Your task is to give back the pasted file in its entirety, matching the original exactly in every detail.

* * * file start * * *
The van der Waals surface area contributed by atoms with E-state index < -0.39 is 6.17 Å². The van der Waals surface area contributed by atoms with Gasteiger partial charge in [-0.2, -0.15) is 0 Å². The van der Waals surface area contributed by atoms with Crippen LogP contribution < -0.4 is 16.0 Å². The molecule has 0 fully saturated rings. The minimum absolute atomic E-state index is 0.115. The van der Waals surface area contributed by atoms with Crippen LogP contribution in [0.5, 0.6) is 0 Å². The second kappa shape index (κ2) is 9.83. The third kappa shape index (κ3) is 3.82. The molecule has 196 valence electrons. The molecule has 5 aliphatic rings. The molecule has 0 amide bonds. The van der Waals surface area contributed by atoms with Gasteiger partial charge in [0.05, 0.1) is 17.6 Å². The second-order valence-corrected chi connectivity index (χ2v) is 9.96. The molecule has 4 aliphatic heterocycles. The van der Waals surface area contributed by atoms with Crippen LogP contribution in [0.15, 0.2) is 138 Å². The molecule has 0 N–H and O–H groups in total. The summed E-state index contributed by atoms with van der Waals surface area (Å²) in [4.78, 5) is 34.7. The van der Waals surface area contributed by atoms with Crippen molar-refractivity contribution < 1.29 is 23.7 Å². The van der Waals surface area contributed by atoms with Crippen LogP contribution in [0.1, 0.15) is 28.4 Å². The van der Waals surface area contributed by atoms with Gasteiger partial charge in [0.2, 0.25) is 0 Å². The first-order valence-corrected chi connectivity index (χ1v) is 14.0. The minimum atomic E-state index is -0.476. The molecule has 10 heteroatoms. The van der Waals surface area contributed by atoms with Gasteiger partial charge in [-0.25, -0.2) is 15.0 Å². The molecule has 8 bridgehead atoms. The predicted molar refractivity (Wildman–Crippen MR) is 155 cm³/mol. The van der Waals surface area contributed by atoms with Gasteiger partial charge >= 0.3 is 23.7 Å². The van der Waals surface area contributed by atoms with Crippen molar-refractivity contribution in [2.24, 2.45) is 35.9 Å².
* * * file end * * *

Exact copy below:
The van der Waals surface area contributed by atoms with E-state index < -0.39 is 6.17 Å². The van der Waals surface area contributed by atoms with Gasteiger partial charge in [-0.2, -0.15) is 0 Å². The van der Waals surface area contributed by atoms with Crippen LogP contribution < -0.4 is 16.0 Å². The molecule has 0 fully saturated rings. The minimum absolute atomic E-state index is 0.115. The van der Waals surface area contributed by atoms with Crippen LogP contribution in [0.5, 0.6) is 0 Å². The second kappa shape index (κ2) is 9.83. The third kappa shape index (κ3) is 3.82. The molecule has 196 valence electrons. The molecule has 5 aliphatic rings. The molecule has 0 amide bonds. The van der Waals surface area contributed by atoms with Gasteiger partial charge in [0.05, 0.1) is 17.6 Å². The second-order valence-corrected chi connectivity index (χ2v) is 9.96. The molecule has 4 aliphatic heterocycles. The van der Waals surface area contributed by atoms with Crippen LogP contribution in [0.15, 0.2) is 138 Å². The molecule has 0 N–H and O–H groups in total. The summed E-state index contributed by atoms with van der Waals surface area (Å²) in [4.78, 5) is 34.7. The van der Waals surface area contributed by atoms with Crippen molar-refractivity contribution < 1.29 is 23.7 Å². The van der Waals surface area contributed by atoms with Crippen LogP contribution in [0.1, 0.15) is 28.4 Å². The van der Waals surface area contributed by atoms with Gasteiger partial charge in [0.2, 0.25) is 0 Å². The first-order valence-corrected chi connectivity index (χ1v) is 14.0. The minimum atomic E-state index is -0.476. The molecule has 10 heteroatoms. The van der Waals surface area contributed by atoms with Gasteiger partial charge in [-0.25, -0.2) is 15.0 Å². The molecule has 8 bridgehead atoms. The predicted molar refractivity (Wildman–Crippen MR) is 155 cm³/mol. The van der Waals surface area contributed by atoms with Gasteiger partial charge >= 0.3 is 23.7 Å². The van der Waals surface area contributed by atoms with Crippen molar-refractivity contribution in [2.24, 2.45) is 35.9 Å².